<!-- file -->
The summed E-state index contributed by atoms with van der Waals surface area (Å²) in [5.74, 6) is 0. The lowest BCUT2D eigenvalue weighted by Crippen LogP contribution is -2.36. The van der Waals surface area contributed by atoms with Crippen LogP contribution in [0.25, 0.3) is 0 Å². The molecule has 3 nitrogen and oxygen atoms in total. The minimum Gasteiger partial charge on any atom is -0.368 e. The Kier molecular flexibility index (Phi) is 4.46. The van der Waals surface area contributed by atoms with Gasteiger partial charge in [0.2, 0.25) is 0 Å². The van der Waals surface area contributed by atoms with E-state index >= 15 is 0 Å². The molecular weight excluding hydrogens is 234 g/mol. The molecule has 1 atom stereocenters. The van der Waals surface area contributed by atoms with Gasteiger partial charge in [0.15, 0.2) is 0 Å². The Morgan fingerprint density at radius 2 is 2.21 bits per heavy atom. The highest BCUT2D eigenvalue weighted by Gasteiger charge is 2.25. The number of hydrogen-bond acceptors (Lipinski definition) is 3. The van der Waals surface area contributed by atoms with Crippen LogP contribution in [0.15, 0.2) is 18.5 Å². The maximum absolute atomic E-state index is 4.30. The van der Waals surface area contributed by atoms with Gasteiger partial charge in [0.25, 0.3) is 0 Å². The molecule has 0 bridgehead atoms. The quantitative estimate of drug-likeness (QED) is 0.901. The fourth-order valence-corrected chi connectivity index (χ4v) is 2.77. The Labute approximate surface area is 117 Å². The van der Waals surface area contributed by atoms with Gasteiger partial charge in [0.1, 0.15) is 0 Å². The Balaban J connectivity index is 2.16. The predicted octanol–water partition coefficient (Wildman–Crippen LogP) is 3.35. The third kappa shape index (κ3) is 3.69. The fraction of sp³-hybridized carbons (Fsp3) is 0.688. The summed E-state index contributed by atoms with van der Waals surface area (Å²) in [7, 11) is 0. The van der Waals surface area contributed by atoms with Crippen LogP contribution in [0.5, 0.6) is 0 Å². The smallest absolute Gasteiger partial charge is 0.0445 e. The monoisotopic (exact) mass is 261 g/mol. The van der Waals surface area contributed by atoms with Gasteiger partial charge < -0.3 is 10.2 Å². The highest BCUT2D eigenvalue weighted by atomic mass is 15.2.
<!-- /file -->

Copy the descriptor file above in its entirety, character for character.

The summed E-state index contributed by atoms with van der Waals surface area (Å²) in [5.74, 6) is 0. The lowest BCUT2D eigenvalue weighted by Crippen LogP contribution is -2.36. The van der Waals surface area contributed by atoms with Crippen LogP contribution in [0.25, 0.3) is 0 Å². The molecule has 3 nitrogen and oxygen atoms in total. The minimum Gasteiger partial charge on any atom is -0.368 e. The Kier molecular flexibility index (Phi) is 4.46. The van der Waals surface area contributed by atoms with Gasteiger partial charge in [0.2, 0.25) is 0 Å². The van der Waals surface area contributed by atoms with E-state index >= 15 is 0 Å². The molecular weight excluding hydrogens is 234 g/mol. The molecule has 1 atom stereocenters. The van der Waals surface area contributed by atoms with Gasteiger partial charge in [0.15, 0.2) is 0 Å². The Morgan fingerprint density at radius 2 is 2.21 bits per heavy atom. The highest BCUT2D eigenvalue weighted by Gasteiger charge is 2.25. The number of hydrogen-bond acceptors (Lipinski definition) is 3. The van der Waals surface area contributed by atoms with Crippen LogP contribution in [0.15, 0.2) is 18.5 Å². The maximum absolute atomic E-state index is 4.30. The van der Waals surface area contributed by atoms with Gasteiger partial charge in [0.25, 0.3) is 0 Å². The molecule has 0 bridgehead atoms. The quantitative estimate of drug-likeness (QED) is 0.901. The fourth-order valence-corrected chi connectivity index (χ4v) is 2.77. The Labute approximate surface area is 117 Å². The van der Waals surface area contributed by atoms with Gasteiger partial charge in [0.1, 0.15) is 0 Å². The Balaban J connectivity index is 2.16. The predicted octanol–water partition coefficient (Wildman–Crippen LogP) is 3.35. The third kappa shape index (κ3) is 3.69. The fraction of sp³-hybridized carbons (Fsp3) is 0.688. The summed E-state index contributed by atoms with van der Waals surface area (Å²) in [7, 11) is 0. The van der Waals surface area contributed by atoms with Crippen LogP contribution in [0.5, 0.6) is 0 Å². The smallest absolute Gasteiger partial charge is 0.0445 e. The monoisotopic (exact) mass is 261 g/mol. The van der Waals surface area contributed by atoms with Gasteiger partial charge < -0.3 is 10.2 Å². The highest BCUT2D eigenvalue weighted by atomic mass is 15.2.